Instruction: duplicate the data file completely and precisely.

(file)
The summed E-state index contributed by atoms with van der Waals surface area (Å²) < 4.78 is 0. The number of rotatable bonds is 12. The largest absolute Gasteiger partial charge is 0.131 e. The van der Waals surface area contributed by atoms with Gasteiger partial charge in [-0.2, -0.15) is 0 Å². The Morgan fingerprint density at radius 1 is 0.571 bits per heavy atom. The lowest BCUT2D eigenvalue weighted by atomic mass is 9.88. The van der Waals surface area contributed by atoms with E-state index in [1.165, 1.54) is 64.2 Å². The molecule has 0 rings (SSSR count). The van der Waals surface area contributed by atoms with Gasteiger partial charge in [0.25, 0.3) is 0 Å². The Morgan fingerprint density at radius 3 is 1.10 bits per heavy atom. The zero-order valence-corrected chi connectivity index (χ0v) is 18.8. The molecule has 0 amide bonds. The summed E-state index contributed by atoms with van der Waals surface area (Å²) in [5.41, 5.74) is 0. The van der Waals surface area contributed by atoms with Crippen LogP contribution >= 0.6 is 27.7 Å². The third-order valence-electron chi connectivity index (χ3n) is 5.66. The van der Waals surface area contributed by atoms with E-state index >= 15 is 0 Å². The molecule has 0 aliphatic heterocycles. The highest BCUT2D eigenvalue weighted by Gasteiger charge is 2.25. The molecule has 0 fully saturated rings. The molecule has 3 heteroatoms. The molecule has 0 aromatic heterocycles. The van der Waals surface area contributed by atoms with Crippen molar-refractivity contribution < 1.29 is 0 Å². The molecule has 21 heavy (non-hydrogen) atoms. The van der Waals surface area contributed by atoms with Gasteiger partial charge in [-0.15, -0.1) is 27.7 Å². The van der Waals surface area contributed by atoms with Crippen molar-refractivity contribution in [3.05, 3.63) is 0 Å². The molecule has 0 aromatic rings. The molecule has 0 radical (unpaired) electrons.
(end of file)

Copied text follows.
The summed E-state index contributed by atoms with van der Waals surface area (Å²) < 4.78 is 0. The number of rotatable bonds is 12. The largest absolute Gasteiger partial charge is 0.131 e. The van der Waals surface area contributed by atoms with Gasteiger partial charge in [-0.2, -0.15) is 0 Å². The Morgan fingerprint density at radius 1 is 0.571 bits per heavy atom. The lowest BCUT2D eigenvalue weighted by atomic mass is 9.88. The van der Waals surface area contributed by atoms with E-state index in [1.165, 1.54) is 64.2 Å². The molecule has 0 rings (SSSR count). The van der Waals surface area contributed by atoms with Gasteiger partial charge in [0.25, 0.3) is 0 Å². The Morgan fingerprint density at radius 3 is 1.10 bits per heavy atom. The zero-order valence-corrected chi connectivity index (χ0v) is 18.8. The molecule has 0 amide bonds. The summed E-state index contributed by atoms with van der Waals surface area (Å²) in [5.41, 5.74) is 0. The van der Waals surface area contributed by atoms with Crippen LogP contribution >= 0.6 is 27.7 Å². The third-order valence-electron chi connectivity index (χ3n) is 5.66. The van der Waals surface area contributed by atoms with E-state index >= 15 is 0 Å². The molecule has 0 aliphatic heterocycles. The highest BCUT2D eigenvalue weighted by Gasteiger charge is 2.25. The molecule has 0 fully saturated rings. The molecule has 3 heteroatoms. The molecule has 0 aromatic heterocycles. The van der Waals surface area contributed by atoms with Crippen molar-refractivity contribution < 1.29 is 0 Å². The molecule has 21 heavy (non-hydrogen) atoms. The van der Waals surface area contributed by atoms with Gasteiger partial charge in [-0.15, -0.1) is 27.7 Å². The van der Waals surface area contributed by atoms with Crippen molar-refractivity contribution in [3.05, 3.63) is 0 Å². The molecule has 0 aromatic rings. The molecule has 0 radical (unpaired) electrons.